Venn Librarian

Reflections about the intersection of schools, libraries and technology.

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Archive for the ‘Life Related’ Category

Personal Rights

Posted by lpearle on 10 October 2017

As things get busier, and the world outside a little crazier, it might be good (for me, for you, for everyone) to post this article from the September NYYM Spark about Personal Rights.

You have –

  1. The right to act in ways that promote your dignity and self-respect as long as others’ rights are not violated in the process.
  2. The right to be treated with respect.
  3. The right to say no and not feel guilty.
  4. The right to experience and express your feelings.
  5. The right to take time to slow down and thing.
  6. The right to change your mind.
  7. The right to ask for what you want.
  8. The right to do less than you are humanly capable of doing.
  9. The right to ask for information.
  10. The right to make mistakes.
  11. The right to feel good about yourself.

(from The Assertive Option)

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Posted in Life Related | Leave a Comment »

Uncomfortable Reading

Posted by lpearle on 5 October 2017

The other day, mk posted that she’d hit a personal best reading:

I’m on Book 263* for the year, aiming for about 300 for 2017 (which seems to be about my average recently).  I’m on the 2018 Alex Award Committee, so I can’t talk about all the books I’ve read, just the adult books published before 2016 and those that are for children and young adults.  But I can talk a little generally about reading, particularly for a committee.  Or, as my friend Anastasia has been, for a reading challenge.

One of the challenging things about reading for a book award committee is that we all have our reading comfort zones.  It could be cozy mysteries.  It could be inspirational memoirs.  It could be Regency Romances.  And if you’re reading for a Best Cozy Mystery of [year] award, then it’s easy to stay in that comfort zone.  I have my personal comfort zone but often stray outside when reading YA books so I can do Readers Advisory for my students and to help teachers find new books for their classes.  My adult books can stay comfortably in that zone… but they can’t for Alex!  Since January 2016, I’ve been reading a lot of books that are outside that zone, in genres I wouldn’t naturally gravitate to or books I would prefer to ignore based on the blurb/summary.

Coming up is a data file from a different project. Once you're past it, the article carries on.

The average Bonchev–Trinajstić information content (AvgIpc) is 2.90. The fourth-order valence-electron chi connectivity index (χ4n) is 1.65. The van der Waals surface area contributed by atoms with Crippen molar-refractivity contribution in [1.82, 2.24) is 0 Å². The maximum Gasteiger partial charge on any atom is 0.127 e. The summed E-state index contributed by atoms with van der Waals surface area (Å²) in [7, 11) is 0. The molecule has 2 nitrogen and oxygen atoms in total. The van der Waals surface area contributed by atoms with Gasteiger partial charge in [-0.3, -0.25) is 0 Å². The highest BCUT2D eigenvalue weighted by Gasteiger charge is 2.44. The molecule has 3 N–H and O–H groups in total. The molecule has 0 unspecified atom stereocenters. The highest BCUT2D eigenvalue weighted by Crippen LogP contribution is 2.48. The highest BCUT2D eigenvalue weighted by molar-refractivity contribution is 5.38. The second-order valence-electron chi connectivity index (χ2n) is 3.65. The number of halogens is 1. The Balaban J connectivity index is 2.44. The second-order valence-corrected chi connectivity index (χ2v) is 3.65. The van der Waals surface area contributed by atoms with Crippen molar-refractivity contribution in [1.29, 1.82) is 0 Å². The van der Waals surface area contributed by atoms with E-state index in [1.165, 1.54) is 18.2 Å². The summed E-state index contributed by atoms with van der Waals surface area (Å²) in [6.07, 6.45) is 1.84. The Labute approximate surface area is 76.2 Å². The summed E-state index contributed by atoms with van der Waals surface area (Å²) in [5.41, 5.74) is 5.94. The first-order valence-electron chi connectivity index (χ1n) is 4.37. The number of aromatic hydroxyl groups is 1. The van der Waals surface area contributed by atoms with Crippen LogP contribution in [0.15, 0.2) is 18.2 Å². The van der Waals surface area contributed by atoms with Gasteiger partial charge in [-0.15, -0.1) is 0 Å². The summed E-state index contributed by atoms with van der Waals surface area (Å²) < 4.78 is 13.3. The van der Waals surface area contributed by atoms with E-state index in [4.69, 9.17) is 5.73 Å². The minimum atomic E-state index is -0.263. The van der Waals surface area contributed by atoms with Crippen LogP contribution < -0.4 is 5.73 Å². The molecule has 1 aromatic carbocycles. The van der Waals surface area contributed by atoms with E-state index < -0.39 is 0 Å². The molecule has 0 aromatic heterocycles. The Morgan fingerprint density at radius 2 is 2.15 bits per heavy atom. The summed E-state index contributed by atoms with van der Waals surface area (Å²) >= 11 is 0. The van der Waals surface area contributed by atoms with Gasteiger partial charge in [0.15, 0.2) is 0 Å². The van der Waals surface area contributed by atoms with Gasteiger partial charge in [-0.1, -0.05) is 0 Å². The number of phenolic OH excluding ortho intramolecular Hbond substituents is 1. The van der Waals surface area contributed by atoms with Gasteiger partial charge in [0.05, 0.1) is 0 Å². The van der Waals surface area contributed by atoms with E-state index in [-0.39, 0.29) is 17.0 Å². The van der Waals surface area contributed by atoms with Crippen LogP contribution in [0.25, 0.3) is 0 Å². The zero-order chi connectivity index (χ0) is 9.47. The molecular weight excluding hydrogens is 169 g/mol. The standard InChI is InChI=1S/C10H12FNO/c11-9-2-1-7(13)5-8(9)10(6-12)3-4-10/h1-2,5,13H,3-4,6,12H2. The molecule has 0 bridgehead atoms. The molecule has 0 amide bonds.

Here’s the thing: much of the time I’ve been pleasantly surprised and gone on to rave about the new find to my friends, students and colleagues who are avid readers.   Between my Alex and my other reading, I’m almost done with the reading challenge (one that won’t get crossed off: the audiobook – I try, but my brain just doesn’t hold audiobooks in the way it needs to, and going back is such an annoyance I’ve just given up on it; my sister and nephew, on the other hand, “read” audiobooks with glee).  Looking at the advanced challenge list, I probably won’t buy anything at a used book sale in the next three months, so there’s that checkmark left unchecked.  But – again, no details! – the other categories?  Almost all done.

And those books that my esteemed committee members have requested and nominated that aren’t in my comfort zone?  Those books that, given my druthers I wouldn’t be reading?  I’m glad I’m reading them.  Some authors are going on my “to watch out for” list.  Some series are either going to be followed or I’ll be backtracking to earlier tomes.  It’s expanded my comfort zone.

That’s one of the blessings of uncomfortable reading: sometimes, unexpectedly, you find you are comfortable.  And that’s the best reason to do a challenge or serve on a broad-reach book award committee.  I don’t know what 2018’s reading will bring but I’m willing to get a little uncomfortable while doing it.  Are you?

* of that 263, several are YA, Children’s, pre-2016 reads and even a few 2018! That number is not only Alex reading!

Posted in Books, Life Related | Leave a Comment »

Gearing Up

Posted by lpearle on 28 September 2017

I’ve been diligently trying to update this blog regularly, and I intend to keep trying but wow!  School starts and that seems to take over my life despite my best efforts.  Between now and Thanksgiving, for example, I have two personal trips out of town, then two conferences (NELA and YALSA’s Literature Symposium).  Plus my Alex Award reading.  That’s outside of my work, which this year includes beginning to plan for a new library in addition to continuing to look at updating the collection, revamping our website, improving our Resource Guides, working with classes and all the “normal” stuff that librarians and Library Department Chairs do on a daily, monthly, annual basis.